Co-operation crucial to tourism growth


THE country’s tourism industry has always been described as a low hanging fruit with the potential to massively boost economic growth.
Recently, the countrys town publicity associations and the Zimbabwe Tourism Authority (ZTA) met in the capital to find ways to grow the country’s tourism industry.
The new political dispensation has renewed the energies of various industries which are eager to contribute to the new economic trajectory.
The empowerment policies have seen blacks venturing into the previously white-dominated industry.
And lately, efforts have been made to increase participation of youths and women in the sector.
Undoubtedly, the sector is among the highest performing sectors in the country.
Government has also set up a US$200 million revolving fund to improve operations.
According to former UN Secretary-General Ban Ki-moon: “When tourism is well-managed, it has tremendous capacity to create decent jobs, provide opportunities for inclusion and education and contribute to preserving cultural heritage and the environment.”
Speaking during the workshop, ZTA executive director domestic tourism and strategic research Sophie Zirebwa said the authority was ready to assist players get to the next level in the industry.
“This workshop goes beyond the 100 days because tourism is bigger than 100 days. It has given the opportunity for publicity associations to learn from each other how to involve the youth and working with prominent people,” said Zirebwa.
“The publicity associations are the ones on the ground and we, as ZTA, need to work with them to agree on what to do to get work done. This is because some of these were formed as early as 1932 and ZTA was only formed in 1999. This is the reason we need to complement each other and not compete.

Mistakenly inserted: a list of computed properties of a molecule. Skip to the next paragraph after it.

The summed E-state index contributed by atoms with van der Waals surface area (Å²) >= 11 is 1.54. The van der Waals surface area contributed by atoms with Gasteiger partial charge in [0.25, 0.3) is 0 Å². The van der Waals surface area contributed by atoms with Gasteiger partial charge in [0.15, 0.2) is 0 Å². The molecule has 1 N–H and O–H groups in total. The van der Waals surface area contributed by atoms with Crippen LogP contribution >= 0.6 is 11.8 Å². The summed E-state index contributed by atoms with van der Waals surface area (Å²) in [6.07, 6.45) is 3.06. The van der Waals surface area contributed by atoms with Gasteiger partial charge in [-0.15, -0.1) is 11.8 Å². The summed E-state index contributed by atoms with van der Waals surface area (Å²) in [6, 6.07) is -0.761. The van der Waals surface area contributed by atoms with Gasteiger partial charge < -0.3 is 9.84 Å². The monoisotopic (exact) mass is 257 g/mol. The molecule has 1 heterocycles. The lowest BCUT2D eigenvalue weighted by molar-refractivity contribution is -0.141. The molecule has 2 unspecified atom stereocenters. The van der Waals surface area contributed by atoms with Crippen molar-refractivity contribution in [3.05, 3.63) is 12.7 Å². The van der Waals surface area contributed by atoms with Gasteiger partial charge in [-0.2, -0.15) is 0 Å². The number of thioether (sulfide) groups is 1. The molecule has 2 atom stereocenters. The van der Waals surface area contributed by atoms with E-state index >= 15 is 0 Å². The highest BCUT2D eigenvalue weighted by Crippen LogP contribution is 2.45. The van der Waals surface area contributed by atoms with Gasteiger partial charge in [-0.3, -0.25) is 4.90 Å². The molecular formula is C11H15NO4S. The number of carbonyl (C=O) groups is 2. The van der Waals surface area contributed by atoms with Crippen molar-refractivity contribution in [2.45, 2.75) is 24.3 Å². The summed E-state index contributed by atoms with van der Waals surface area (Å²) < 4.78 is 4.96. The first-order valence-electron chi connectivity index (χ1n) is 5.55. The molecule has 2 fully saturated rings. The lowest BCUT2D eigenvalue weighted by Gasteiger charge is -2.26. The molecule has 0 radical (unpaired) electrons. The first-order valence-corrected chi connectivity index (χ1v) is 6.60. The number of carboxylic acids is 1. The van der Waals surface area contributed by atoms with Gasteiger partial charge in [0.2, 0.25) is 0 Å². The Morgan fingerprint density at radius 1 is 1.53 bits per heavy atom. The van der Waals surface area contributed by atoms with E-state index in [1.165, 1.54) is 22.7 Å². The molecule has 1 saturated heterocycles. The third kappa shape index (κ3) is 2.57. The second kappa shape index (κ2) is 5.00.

“This workshop helps us streamline our activities and not fight each other because ZTA has the muscle to do what some publicity associations may not be able to do.”
Fadzai Makaya from the Manicaland Publicity Association said the workhop had given them the opportunity to reposition themselves.
“This workshop has given us a chance to reposition ourselves and map a way forward on how to re-establish our relationship with the ZTA. Manicaland boasts Mutarazi Falls which is the longest in Africa, the skywalk which is a first in Zimbabwe and the Inyanga Muntains which are the highest in the country,” said Makaya.
Jane High of the Chimanimani Tourism Association said it is important to involve the youth in tourism programmes as they are the future.
“We have based our programmes on the 17 Sustainable Development Goals and made sure our environment remains intact. We encourage the youths to take part in our tourism programmes and to go out and be our ambassadors because when something bad happens in one part of the country, it affects us badly as well,” said High.
“We would like the ZTA to allow us to drive the agenda and support our initiatives because the politics of the past had divided us. But now there is a huge change and we need to embrace it.”
Chair and founder of the Zvishavane Publicity Association Rejoice Chishamba said the workshop had enabled them to share best practices.
“This workshop has been a brilliant idea in that it has been a platform to share ideas, especially for us the new comers. From here on, we, as an association, will go and engage mining companies such as MIMOSA Mining company, Murowa diamonds and Sabi Gold Mines to create synergies on promoting industrial tourism because all we need each other,” said Chishamba.
At least 60 percent of youths currently work in the tourism sector.
Tourism is expected to accelerate the development of communities and promote entrepreneurship.
Calls have also been made to enhance co-operation and co-ordination between governments, regional and international organisations, the private sector and civil society, especially in tapping the potential of women and youths in tourism.
One of the fastest growing and most dynamic spheres of the global economy, tourism is not only ideally poised to ensure prosperity, but also to promote women’s empowerment, gender equality, youth employment and children’s rights.
The tourism industry stands to profit from the active and equitable participation of women and youth.


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